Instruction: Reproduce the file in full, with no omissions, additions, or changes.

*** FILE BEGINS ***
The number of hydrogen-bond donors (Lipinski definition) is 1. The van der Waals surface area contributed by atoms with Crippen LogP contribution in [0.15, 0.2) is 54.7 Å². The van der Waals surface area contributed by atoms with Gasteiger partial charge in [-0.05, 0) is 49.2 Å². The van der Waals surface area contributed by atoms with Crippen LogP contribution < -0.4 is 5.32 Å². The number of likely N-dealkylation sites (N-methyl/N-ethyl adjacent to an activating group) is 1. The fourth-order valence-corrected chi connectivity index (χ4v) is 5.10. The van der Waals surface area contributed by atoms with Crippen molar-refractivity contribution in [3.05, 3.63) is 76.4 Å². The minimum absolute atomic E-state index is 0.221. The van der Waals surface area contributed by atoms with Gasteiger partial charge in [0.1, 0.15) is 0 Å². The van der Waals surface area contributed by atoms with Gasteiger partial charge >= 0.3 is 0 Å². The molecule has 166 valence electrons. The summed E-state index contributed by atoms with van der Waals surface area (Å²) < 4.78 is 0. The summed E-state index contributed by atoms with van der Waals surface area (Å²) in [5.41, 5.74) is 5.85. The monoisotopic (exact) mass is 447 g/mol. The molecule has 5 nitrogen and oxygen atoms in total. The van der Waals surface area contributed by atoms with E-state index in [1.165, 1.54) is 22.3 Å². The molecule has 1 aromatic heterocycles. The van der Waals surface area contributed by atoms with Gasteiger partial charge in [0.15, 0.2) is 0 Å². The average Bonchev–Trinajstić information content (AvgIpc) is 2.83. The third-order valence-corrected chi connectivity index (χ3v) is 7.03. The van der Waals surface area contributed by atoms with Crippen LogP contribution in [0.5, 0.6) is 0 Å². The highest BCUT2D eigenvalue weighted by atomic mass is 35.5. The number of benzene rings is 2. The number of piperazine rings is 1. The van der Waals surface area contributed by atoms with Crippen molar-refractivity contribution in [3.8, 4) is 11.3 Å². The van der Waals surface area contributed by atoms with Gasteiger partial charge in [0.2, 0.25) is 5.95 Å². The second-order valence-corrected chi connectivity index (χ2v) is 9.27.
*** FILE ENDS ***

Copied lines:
The number of hydrogen-bond donors (Lipinski definition) is 1. The van der Waals surface area contributed by atoms with Crippen LogP contribution in [0.15, 0.2) is 54.7 Å². The van der Waals surface area contributed by atoms with Gasteiger partial charge in [-0.05, 0) is 49.2 Å². The van der Waals surface area contributed by atoms with Crippen LogP contribution < -0.4 is 5.32 Å². The number of likely N-dealkylation sites (N-methyl/N-ethyl adjacent to an activating group) is 1. The fourth-order valence-corrected chi connectivity index (χ4v) is 5.10. The van der Waals surface area contributed by atoms with Crippen molar-refractivity contribution in [3.05, 3.63) is 76.4 Å². The minimum absolute atomic E-state index is 0.221. The van der Waals surface area contributed by atoms with Gasteiger partial charge in [0.1, 0.15) is 0 Å². The van der Waals surface area contributed by atoms with Gasteiger partial charge >= 0.3 is 0 Å². The molecule has 166 valence electrons. The summed E-state index contributed by atoms with van der Waals surface area (Å²) < 4.78 is 0. The summed E-state index contributed by atoms with van der Waals surface area (Å²) in [5.41, 5.74) is 5.85. The monoisotopic (exact) mass is 447 g/mol. The molecule has 5 nitrogen and oxygen atoms in total. The van der Waals surface area contributed by atoms with E-state index in [1.165, 1.54) is 22.3 Å². The molecule has 1 aromatic heterocycles. The van der Waals surface area contributed by atoms with Gasteiger partial charge in [0.15, 0.2) is 0 Å². The average Bonchev–Trinajstić information content (AvgIpc) is 2.83. The third-order valence-corrected chi connectivity index (χ3v) is 7.03. The van der Waals surface area contributed by atoms with Crippen LogP contribution in [0.5, 0.6) is 0 Å². The highest BCUT2D eigenvalue weighted by atomic mass is 35.5. The number of benzene rings is 2. The number of piperazine rings is 1. The van der Waals surface area contributed by atoms with Crippen molar-refractivity contribution in [3.8, 4) is 11.3 Å². The van der Waals surface area contributed by atoms with Gasteiger partial charge in [0.2, 0.25) is 5.95 Å². The second-order valence-corrected chi connectivity index (χ2v) is 9.27.